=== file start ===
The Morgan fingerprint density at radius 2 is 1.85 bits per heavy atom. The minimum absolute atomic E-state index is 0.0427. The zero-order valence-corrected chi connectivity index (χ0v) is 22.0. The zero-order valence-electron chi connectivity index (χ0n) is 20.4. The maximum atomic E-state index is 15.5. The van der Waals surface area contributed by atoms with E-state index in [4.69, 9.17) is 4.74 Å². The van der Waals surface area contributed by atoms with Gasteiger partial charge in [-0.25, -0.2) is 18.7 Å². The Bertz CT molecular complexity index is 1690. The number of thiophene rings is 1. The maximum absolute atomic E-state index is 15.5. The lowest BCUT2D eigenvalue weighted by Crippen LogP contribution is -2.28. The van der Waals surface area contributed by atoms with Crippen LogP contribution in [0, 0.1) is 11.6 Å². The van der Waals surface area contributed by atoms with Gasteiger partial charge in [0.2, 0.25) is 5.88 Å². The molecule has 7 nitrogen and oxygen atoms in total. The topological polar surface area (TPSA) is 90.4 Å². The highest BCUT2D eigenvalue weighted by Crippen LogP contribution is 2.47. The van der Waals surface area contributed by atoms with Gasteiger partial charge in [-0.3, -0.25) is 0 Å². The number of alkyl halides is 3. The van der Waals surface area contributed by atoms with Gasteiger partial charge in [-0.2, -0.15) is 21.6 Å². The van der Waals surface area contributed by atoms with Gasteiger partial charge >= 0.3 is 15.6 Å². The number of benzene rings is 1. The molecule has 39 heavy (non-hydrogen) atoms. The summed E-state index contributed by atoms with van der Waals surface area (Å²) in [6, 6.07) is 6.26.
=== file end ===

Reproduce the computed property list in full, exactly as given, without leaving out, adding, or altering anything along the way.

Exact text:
The Morgan fingerprint density at radius 2 is 1.85 bits per heavy atom. The minimum absolute atomic E-state index is 0.0427. The zero-order valence-corrected chi connectivity index (χ0v) is 22.0. The zero-order valence-electron chi connectivity index (χ0n) is 20.4. The maximum atomic E-state index is 15.5. The van der Waals surface area contributed by atoms with E-state index in [4.69, 9.17) is 4.74 Å². The van der Waals surface area contributed by atoms with Gasteiger partial charge in [-0.25, -0.2) is 18.7 Å². The Bertz CT molecular complexity index is 1690. The number of thiophene rings is 1. The maximum absolute atomic E-state index is 15.5. The lowest BCUT2D eigenvalue weighted by Crippen LogP contribution is -2.28. The van der Waals surface area contributed by atoms with Crippen LogP contribution in [0, 0.1) is 11.6 Å². The van der Waals surface area contributed by atoms with Gasteiger partial charge in [0.2, 0.25) is 5.88 Å². The molecule has 7 nitrogen and oxygen atoms in total. The topological polar surface area (TPSA) is 90.4 Å². The highest BCUT2D eigenvalue weighted by Crippen LogP contribution is 2.47. The van der Waals surface area contributed by atoms with Gasteiger partial charge in [-0.3, -0.25) is 0 Å². The number of alkyl halides is 3. The van der Waals surface area contributed by atoms with Gasteiger partial charge in [-0.2, -0.15) is 21.6 Å². The van der Waals surface area contributed by atoms with Gasteiger partial charge >= 0.3 is 15.6 Å². The number of benzene rings is 1. The molecule has 39 heavy (non-hydrogen) atoms. The summed E-state index contributed by atoms with van der Waals surface area (Å²) in [6, 6.07) is 6.26.